ARU feels very strongly about interdisciplinary collaboration. We’re building that forevermore into our degrees across Cambridge School of Art. One of the exciting things that I’m doing with my role is looking at developing a portfolio of courses that will include some fashion-led courses that will really work with interdisciplinary collaboration.
What’s your favourite piece that you’ve created?
That would be hard. Fashion designers are famously self-critical. But I think perhaps one of the most iconic pieces I’ve created was from my first couture collection I showed at London Fashion Week, that was worn by Lady Gaga about a decade ago, and it was the first time she’d ever worn trousers. It led to some quite interesting career opportunities, that just underpinned that living and working within fashion, unexpected things and opportunities arise.
What’s the most interesting thing you hope to do in your role?
I think it’s not about the most interesting, it’s the most important, and that is to shape the opportunities for the next generation of creative individuals, and that really is the same answer that most of my colleagues would give as well. We’re obsessed with opportunities for students.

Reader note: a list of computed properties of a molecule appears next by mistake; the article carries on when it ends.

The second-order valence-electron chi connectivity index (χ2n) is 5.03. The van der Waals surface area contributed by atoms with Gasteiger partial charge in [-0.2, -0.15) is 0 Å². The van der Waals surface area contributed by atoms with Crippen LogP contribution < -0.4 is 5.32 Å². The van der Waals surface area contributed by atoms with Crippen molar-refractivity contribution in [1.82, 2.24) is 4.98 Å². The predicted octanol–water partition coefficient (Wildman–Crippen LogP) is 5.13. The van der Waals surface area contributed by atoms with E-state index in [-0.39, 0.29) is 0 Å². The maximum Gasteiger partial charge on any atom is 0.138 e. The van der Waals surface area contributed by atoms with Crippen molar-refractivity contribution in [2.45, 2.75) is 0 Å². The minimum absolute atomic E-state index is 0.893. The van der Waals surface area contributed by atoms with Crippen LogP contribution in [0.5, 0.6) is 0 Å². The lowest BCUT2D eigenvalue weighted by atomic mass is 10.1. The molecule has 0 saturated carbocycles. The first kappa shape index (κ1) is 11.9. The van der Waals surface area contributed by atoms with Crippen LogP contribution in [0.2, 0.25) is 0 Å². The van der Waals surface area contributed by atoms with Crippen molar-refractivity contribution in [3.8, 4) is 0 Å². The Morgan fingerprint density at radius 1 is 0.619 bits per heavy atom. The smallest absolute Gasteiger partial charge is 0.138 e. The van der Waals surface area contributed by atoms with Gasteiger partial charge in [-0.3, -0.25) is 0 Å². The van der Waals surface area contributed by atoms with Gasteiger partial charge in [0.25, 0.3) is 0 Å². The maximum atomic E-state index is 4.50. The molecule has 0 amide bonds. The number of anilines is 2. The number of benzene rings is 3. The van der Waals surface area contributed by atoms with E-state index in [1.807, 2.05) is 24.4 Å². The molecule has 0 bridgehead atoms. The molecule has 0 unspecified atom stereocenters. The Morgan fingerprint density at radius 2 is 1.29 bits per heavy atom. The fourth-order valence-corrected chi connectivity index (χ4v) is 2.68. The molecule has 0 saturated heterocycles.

What’s important to understand when you choose a creative career is that these careers are long lasting and that, for us, as mentors and guides, it’s important to equip the students with strong employability skills. These are skills for life, and careers that can be for life as well, so it’s about being business-savvy, market-savvy, competent in undertaking physical production of work. It’s really about ensuring our students are equipped with all the necessary skills to go out into the industry and be leaders.
How does any work you do outside the university tie in with your work at ARU?
Outside of the university, I am an educator and I’m a practising designer, and that is extremely important to make sure that I still have my finger on the pulse of what’s happening globally, within fashion and design generally, and be able to use that to shape the experiences of the course for students.